Are Your Bad Guys Dying in the Right Order? – K.M.Weiland

This week’s video talks about the proper sequencing for the defeat of your antagonists in your story’s climax.

Video Transcript: When it comes to the climax, we’re always intent on giving readers the biggest bang for their buck, and that would seem to mean always saving the biggest explosion for last. But there’s actually another consideration to keep in mind when ordering the events of your climax.
Now, before I get any farther, let me just stop to clarify that when I talk about climactic explosions or killing bad guys, I’m just applying these terms generally to antagonists. There may not be an explosion in sight in your story. Your antagonist might be your character’s mother, the weather, or the character’s own doubts. But what I’m about to say still applies.
More often than not, your climax is going to consist of a series of scenes, in which your character progressively defeats a series of antagonists. For example, in order to destroy the Death Star, you first have to get past all the laser cannons, then you have to get past the TIE fighters, and then you have to get past Darth Vader. The order here is really important. Not only do you want to save your biggest battle until the very end, you also want to make sure that your hero’s last battle is the one in which he has the largest personal investment.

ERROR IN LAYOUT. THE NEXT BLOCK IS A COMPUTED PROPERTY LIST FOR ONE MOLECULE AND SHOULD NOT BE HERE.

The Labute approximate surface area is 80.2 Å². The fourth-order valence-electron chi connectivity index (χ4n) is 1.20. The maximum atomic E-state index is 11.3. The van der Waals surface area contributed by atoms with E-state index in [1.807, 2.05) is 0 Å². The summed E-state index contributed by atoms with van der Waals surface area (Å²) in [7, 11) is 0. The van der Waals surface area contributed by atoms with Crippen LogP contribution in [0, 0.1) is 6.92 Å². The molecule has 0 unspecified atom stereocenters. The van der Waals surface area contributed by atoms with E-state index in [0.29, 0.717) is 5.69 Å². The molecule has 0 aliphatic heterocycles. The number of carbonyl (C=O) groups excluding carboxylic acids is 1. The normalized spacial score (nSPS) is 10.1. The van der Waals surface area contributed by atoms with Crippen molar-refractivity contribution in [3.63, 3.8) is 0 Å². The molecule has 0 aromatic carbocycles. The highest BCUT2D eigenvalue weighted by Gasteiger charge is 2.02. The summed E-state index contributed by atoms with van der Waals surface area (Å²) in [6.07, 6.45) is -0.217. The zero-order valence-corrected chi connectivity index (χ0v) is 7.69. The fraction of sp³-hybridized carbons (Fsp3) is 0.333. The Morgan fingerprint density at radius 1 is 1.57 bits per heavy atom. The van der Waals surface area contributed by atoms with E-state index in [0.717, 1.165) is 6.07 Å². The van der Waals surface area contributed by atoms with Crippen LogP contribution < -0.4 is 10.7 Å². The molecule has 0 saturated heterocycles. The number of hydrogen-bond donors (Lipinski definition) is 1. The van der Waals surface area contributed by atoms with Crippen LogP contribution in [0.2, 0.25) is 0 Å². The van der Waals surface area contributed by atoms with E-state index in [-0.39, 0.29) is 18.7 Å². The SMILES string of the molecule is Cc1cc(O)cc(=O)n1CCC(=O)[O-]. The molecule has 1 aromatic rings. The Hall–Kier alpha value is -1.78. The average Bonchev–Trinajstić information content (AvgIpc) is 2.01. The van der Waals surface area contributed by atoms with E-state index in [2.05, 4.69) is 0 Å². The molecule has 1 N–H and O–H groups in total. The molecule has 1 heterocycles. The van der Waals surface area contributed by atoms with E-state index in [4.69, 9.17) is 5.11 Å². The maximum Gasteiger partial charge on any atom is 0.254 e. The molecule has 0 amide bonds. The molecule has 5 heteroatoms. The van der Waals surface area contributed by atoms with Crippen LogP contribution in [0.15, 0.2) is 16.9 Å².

Maybe you have a story in which the hero’s brother is a crippled mastermind who has unleashed mutated monstrosities on the world. On paper, the physical battle between the hero and the scary monsters seems to be the bigger explosion. But the true climactic confrontation is always going to be as much about your character’s emotions as his physical actions. In a situation like this, of course, he’s going to be more emotionally invested in his brother than in some mindless monster, however scary it may be. Optimally, you can stage your battles to get the most out of both the physical and the emotional, but always double-check that your hero is fighting his most important antagonist last.
Visit K.M. Weiland’s page for writers for this post and more:

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